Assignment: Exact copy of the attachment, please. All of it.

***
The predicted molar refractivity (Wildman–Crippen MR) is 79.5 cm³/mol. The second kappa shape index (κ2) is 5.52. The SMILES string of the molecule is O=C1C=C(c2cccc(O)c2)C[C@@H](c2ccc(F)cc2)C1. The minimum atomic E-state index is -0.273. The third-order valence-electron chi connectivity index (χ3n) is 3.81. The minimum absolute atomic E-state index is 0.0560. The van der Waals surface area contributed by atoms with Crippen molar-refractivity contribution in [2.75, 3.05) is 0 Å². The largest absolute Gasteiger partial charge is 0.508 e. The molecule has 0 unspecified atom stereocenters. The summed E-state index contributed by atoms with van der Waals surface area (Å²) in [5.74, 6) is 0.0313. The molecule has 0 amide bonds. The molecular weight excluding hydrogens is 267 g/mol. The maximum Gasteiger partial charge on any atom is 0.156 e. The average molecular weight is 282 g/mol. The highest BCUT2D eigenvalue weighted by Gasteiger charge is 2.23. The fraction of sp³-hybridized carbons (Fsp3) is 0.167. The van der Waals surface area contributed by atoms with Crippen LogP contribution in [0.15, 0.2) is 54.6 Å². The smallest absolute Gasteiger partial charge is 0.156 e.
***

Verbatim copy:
The predicted molar refractivity (Wildman–Crippen MR) is 79.5 cm³/mol. The second kappa shape index (κ2) is 5.52. The SMILES string of the molecule is O=C1C=C(c2cccc(O)c2)C[C@@H](c2ccc(F)cc2)C1. The minimum atomic E-state index is -0.273. The third-order valence-electron chi connectivity index (χ3n) is 3.81. The minimum absolute atomic E-state index is 0.0560. The van der Waals surface area contributed by atoms with Crippen molar-refractivity contribution in [2.75, 3.05) is 0 Å². The largest absolute Gasteiger partial charge is 0.508 e. The molecule has 0 unspecified atom stereocenters. The summed E-state index contributed by atoms with van der Waals surface area (Å²) in [5.74, 6) is 0.0313. The molecule has 0 amide bonds. The molecular weight excluding hydrogens is 267 g/mol. The maximum Gasteiger partial charge on any atom is 0.156 e. The average molecular weight is 282 g/mol. The highest BCUT2D eigenvalue weighted by Gasteiger charge is 2.23. The fraction of sp³-hybridized carbons (Fsp3) is 0.167. The van der Waals surface area contributed by atoms with Crippen LogP contribution in [0.15, 0.2) is 54.6 Å². The smallest absolute Gasteiger partial charge is 0.156 e.